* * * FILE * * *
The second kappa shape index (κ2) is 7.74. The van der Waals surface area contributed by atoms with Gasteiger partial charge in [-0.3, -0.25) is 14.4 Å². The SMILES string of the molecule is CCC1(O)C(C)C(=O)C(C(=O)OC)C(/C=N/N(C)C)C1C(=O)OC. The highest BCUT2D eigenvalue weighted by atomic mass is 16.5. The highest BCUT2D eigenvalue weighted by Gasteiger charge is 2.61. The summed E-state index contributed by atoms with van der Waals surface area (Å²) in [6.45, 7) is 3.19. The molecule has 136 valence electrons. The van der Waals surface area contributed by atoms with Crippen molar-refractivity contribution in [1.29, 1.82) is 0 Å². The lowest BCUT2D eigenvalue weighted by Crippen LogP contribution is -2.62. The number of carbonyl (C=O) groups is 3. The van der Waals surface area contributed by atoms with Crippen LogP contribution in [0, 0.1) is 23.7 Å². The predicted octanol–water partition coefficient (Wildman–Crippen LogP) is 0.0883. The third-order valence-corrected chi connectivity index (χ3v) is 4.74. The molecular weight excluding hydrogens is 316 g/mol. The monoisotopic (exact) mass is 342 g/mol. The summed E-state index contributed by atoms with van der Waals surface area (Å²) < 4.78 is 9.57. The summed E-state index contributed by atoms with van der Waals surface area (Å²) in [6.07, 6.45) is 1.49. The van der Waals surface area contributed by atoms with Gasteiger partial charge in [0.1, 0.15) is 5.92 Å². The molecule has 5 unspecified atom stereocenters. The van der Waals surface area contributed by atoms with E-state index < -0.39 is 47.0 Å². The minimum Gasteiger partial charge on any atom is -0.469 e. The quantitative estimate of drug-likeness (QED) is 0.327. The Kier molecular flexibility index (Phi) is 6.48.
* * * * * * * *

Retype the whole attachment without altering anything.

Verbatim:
The second kappa shape index (κ2) is 7.74. The van der Waals surface area contributed by atoms with Gasteiger partial charge in [-0.3, -0.25) is 14.4 Å². The SMILES string of the molecule is CCC1(O)C(C)C(=O)C(C(=O)OC)C(/C=N/N(C)C)C1C(=O)OC. The highest BCUT2D eigenvalue weighted by atomic mass is 16.5. The highest BCUT2D eigenvalue weighted by Gasteiger charge is 2.61. The summed E-state index contributed by atoms with van der Waals surface area (Å²) in [6.45, 7) is 3.19. The molecule has 136 valence electrons. The van der Waals surface area contributed by atoms with Crippen molar-refractivity contribution in [1.29, 1.82) is 0 Å². The lowest BCUT2D eigenvalue weighted by Crippen LogP contribution is -2.62. The number of carbonyl (C=O) groups is 3. The van der Waals surface area contributed by atoms with Crippen LogP contribution in [0, 0.1) is 23.7 Å². The predicted octanol–water partition coefficient (Wildman–Crippen LogP) is 0.0883. The third-order valence-corrected chi connectivity index (χ3v) is 4.74. The molecular weight excluding hydrogens is 316 g/mol. The monoisotopic (exact) mass is 342 g/mol. The summed E-state index contributed by atoms with van der Waals surface area (Å²) < 4.78 is 9.57. The summed E-state index contributed by atoms with van der Waals surface area (Å²) in [6.07, 6.45) is 1.49. The van der Waals surface area contributed by atoms with Gasteiger partial charge in [0.1, 0.15) is 5.92 Å². The molecule has 5 unspecified atom stereocenters. The van der Waals surface area contributed by atoms with E-state index < -0.39 is 47.0 Å². The minimum Gasteiger partial charge on any atom is -0.469 e. The quantitative estimate of drug-likeness (QED) is 0.327. The Kier molecular flexibility index (Phi) is 6.48.